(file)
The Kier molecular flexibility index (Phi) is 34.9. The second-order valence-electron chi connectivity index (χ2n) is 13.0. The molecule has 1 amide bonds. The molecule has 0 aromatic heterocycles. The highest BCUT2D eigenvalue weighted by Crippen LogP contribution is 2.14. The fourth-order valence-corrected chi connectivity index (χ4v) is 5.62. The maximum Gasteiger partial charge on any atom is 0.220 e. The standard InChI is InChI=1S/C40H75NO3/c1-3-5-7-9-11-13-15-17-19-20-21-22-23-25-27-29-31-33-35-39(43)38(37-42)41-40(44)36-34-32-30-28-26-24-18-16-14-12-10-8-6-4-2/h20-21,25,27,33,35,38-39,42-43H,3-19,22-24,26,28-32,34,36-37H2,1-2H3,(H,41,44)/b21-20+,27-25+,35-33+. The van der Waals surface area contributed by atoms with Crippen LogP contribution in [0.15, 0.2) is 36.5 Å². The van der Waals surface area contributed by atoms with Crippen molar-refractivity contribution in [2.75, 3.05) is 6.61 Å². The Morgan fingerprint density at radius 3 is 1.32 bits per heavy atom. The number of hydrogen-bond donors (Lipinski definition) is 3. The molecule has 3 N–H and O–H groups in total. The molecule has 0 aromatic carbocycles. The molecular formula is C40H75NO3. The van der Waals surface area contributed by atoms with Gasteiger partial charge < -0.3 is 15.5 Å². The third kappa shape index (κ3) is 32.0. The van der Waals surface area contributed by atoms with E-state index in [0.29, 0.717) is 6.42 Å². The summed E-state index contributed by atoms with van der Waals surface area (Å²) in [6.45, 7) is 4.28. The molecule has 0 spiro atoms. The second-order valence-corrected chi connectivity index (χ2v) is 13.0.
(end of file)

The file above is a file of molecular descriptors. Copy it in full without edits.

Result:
The Kier molecular flexibility index (Phi) is 34.9. The second-order valence-electron chi connectivity index (χ2n) is 13.0. The molecule has 1 amide bonds. The molecule has 0 aromatic heterocycles. The highest BCUT2D eigenvalue weighted by Crippen LogP contribution is 2.14. The fourth-order valence-corrected chi connectivity index (χ4v) is 5.62. The maximum Gasteiger partial charge on any atom is 0.220 e. The standard InChI is InChI=1S/C40H75NO3/c1-3-5-7-9-11-13-15-17-19-20-21-22-23-25-27-29-31-33-35-39(43)38(37-42)41-40(44)36-34-32-30-28-26-24-18-16-14-12-10-8-6-4-2/h20-21,25,27,33,35,38-39,42-43H,3-19,22-24,26,28-32,34,36-37H2,1-2H3,(H,41,44)/b21-20+,27-25+,35-33+. The van der Waals surface area contributed by atoms with Crippen LogP contribution in [0.15, 0.2) is 36.5 Å². The van der Waals surface area contributed by atoms with Crippen molar-refractivity contribution in [2.75, 3.05) is 6.61 Å². The Morgan fingerprint density at radius 3 is 1.32 bits per heavy atom. The number of hydrogen-bond donors (Lipinski definition) is 3. The molecule has 3 N–H and O–H groups in total. The molecule has 0 aromatic carbocycles. The molecular formula is C40H75NO3. The van der Waals surface area contributed by atoms with Gasteiger partial charge < -0.3 is 15.5 Å². The third kappa shape index (κ3) is 32.0. The van der Waals surface area contributed by atoms with E-state index in [0.29, 0.717) is 6.42 Å². The summed E-state index contributed by atoms with van der Waals surface area (Å²) in [6.45, 7) is 4.28. The molecule has 0 spiro atoms. The second-order valence-corrected chi connectivity index (χ2v) is 13.0.